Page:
Arthritis of the knee is an increasingly common problem amongst active patients, typically from ages 35 through middle-aged and into the elderly population.
The inner/ medial cartilage area of the knee is quite often much more arthritic than the patellofemoral (under the kneecap) or outer/ lateral compartments. However, while some patients can indeed point with one finger to the most painful portion of the knee (often that inner/medial compartment ), others just say that "its my whole knee doc." Despite the frequent perception of global knee pain , in reality, the percentage of individuals with primarily uni-compartmental/medial knee arthritis is much higher than is generally appreciated.
The importance of determining the primary location of a patient's arthritis knee pain cannot be overemphasized. Although MRI scans can be useful, the optimal knowledge comes from obtaining a thorough history, performing a physical examination and correlating the findings with standing knee x-rays. Weight-bearing x-rays, in conjunction with a complete history and physical examination, can often accurately localize the primary area of a patient's painful knee arthritis.
Patients with painful knee arthritis have many options to consider prior to surgery. These options include anti-inflammatory medications, cortisone or visco-supplementation ('liquid-cartilage') injections, topical solutions, canes and 'unloader' knee braces. However, when the preceding conservative treatments begin to fail to relieve a patient's arthritic pain, surgical options are available. Some surgical options are clearly less invasive than others.
At the Center for Sports Orthopaedics, SC, the Unispacer-'Uni-knee' implant has been shown to markedly decrease pain and to restore knee function, alignment and stability. This is achieved by replacing missing cartilage with a single metallic implant. The patient's own knee is preserved and a patient's body weight does not appear to be an issue. There is no dramatic bone resection or any metallic/cement fixation required, as a patient's own ligaments allow for implant and knee stability. The knee is not compromised with regard to possible future complete (or even partial) knee replacement operation(s).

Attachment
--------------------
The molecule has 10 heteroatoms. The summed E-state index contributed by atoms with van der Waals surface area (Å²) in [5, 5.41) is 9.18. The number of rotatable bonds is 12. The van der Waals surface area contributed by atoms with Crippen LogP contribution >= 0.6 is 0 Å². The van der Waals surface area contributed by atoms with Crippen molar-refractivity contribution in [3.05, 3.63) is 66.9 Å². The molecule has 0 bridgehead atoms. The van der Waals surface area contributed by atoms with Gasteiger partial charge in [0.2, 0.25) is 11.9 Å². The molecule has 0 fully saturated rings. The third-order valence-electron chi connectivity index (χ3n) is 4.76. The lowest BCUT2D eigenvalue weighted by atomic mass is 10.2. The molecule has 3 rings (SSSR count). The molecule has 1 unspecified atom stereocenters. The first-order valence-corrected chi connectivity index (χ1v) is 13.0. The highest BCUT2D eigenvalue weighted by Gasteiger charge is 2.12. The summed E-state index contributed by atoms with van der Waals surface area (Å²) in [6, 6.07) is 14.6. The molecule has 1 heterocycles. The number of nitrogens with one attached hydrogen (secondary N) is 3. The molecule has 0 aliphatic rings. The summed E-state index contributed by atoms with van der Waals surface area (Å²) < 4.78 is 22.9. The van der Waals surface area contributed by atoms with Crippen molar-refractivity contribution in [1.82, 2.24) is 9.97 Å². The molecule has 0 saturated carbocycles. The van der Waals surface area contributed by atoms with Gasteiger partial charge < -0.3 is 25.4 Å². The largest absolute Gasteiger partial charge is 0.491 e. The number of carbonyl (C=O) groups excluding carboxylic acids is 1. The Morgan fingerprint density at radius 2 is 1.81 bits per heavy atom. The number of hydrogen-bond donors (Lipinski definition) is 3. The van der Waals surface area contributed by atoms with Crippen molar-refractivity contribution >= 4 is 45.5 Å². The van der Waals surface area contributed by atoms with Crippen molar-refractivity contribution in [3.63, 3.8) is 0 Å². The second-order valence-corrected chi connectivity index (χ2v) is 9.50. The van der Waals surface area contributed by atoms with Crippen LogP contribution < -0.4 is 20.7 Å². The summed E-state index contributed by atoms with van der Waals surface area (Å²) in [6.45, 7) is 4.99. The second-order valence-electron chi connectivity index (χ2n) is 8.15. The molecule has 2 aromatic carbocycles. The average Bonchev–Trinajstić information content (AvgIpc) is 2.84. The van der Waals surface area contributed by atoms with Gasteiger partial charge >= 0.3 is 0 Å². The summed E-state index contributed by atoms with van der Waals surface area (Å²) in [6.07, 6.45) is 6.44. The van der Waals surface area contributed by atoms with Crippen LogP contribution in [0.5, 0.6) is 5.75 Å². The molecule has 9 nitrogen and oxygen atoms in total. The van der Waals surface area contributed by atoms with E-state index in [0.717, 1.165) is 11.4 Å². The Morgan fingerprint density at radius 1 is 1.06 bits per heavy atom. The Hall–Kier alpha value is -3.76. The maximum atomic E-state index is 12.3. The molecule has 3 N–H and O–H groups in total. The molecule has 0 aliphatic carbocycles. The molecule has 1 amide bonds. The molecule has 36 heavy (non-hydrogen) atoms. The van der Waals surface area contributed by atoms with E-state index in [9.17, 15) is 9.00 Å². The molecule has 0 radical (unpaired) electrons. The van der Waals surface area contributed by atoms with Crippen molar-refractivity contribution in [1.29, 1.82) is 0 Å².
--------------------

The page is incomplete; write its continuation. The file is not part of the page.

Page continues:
This author has also determined that combining the UniSpacer with proprietary arthroscopic removal of the chronically inflamed deep synovial tissue of the knee further ensures dramatic relief from arthritic pain/swelling. Optimized surgical technique, including post-operative protocols, tends towards correspondingly improved patient results. At the Center for Sports Orthopaedics we have found that early non-braced range of motion and measured implant sizing has led to dramatically optimized results (as compared to the procedure when it was in its infancy).
Post-operative recovery appears to be relatively more rapid than with knee replacement, as the minimally invasive Uni-knee/UniSpacer incision is usually 2-3 inches in length and over the inner aspect of the knee. Non-braced weight bearing as tolerated is typically allowed immediately. A continuous passive motion ( CPM ) machine is utilized short-term to assist in rapid return of knee motion, as is specifically designed physiotherapy utilized to promote strength and functional motion.
Many of this author's patients had been followed for 2.5 years (as of Jan. 2005). The results have generally been a very dramatic reduction (or absence) of arthritic pain and improvement in knee function and stability. Many patients have requested and have now received an implant in their other arthritic knee. Although not all are so adventurous, one patient has climbed 'Diamond Head' mountain in Hawaii and another is able to engage in yoga.